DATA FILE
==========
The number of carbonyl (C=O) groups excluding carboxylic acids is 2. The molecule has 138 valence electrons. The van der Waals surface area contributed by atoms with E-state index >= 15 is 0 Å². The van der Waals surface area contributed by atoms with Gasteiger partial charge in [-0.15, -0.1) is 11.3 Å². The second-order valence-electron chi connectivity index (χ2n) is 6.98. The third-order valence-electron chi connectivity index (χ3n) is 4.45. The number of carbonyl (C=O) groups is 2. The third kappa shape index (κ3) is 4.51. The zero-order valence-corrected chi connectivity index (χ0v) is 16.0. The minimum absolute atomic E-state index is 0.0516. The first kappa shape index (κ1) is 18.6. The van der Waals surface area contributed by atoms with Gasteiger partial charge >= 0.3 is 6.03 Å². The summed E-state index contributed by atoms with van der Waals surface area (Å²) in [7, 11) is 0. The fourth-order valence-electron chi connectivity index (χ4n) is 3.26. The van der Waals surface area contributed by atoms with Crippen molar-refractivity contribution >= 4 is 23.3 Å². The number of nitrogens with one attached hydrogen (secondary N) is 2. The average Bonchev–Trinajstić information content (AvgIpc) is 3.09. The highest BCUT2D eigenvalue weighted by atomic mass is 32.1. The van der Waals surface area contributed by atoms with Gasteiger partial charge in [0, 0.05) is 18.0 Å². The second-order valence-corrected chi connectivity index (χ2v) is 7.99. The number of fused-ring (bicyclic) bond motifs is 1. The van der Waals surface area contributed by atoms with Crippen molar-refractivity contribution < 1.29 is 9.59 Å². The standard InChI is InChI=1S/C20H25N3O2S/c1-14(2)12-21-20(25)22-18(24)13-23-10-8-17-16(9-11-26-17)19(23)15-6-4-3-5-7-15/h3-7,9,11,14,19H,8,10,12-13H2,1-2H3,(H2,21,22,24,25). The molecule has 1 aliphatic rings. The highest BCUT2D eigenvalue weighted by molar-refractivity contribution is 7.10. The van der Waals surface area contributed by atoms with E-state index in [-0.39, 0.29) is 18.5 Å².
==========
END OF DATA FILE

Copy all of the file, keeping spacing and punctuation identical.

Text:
The number of carbonyl (C=O) groups excluding carboxylic acids is 2. The molecule has 138 valence electrons. The van der Waals surface area contributed by atoms with E-state index >= 15 is 0 Å². The van der Waals surface area contributed by atoms with Gasteiger partial charge in [-0.15, -0.1) is 11.3 Å². The second-order valence-electron chi connectivity index (χ2n) is 6.98. The third-order valence-electron chi connectivity index (χ3n) is 4.45. The number of carbonyl (C=O) groups is 2. The third kappa shape index (κ3) is 4.51. The zero-order valence-corrected chi connectivity index (χ0v) is 16.0. The minimum absolute atomic E-state index is 0.0516. The first kappa shape index (κ1) is 18.6. The van der Waals surface area contributed by atoms with Gasteiger partial charge >= 0.3 is 6.03 Å². The summed E-state index contributed by atoms with van der Waals surface area (Å²) in [7, 11) is 0. The fourth-order valence-electron chi connectivity index (χ4n) is 3.26. The van der Waals surface area contributed by atoms with Crippen molar-refractivity contribution >= 4 is 23.3 Å². The number of nitrogens with one attached hydrogen (secondary N) is 2. The average Bonchev–Trinajstić information content (AvgIpc) is 3.09. The highest BCUT2D eigenvalue weighted by atomic mass is 32.1. The van der Waals surface area contributed by atoms with Gasteiger partial charge in [0, 0.05) is 18.0 Å². The second-order valence-corrected chi connectivity index (χ2v) is 7.99. The number of fused-ring (bicyclic) bond motifs is 1. The van der Waals surface area contributed by atoms with Crippen molar-refractivity contribution < 1.29 is 9.59 Å². The standard InChI is InChI=1S/C20H25N3O2S/c1-14(2)12-21-20(25)22-18(24)13-23-10-8-17-16(9-11-26-17)19(23)15-6-4-3-5-7-15/h3-7,9,11,14,19H,8,10,12-13H2,1-2H3,(H2,21,22,24,25). The molecule has 1 aliphatic rings. The highest BCUT2D eigenvalue weighted by molar-refractivity contribution is 7.10. The van der Waals surface area contributed by atoms with E-state index in [-0.39, 0.29) is 18.5 Å².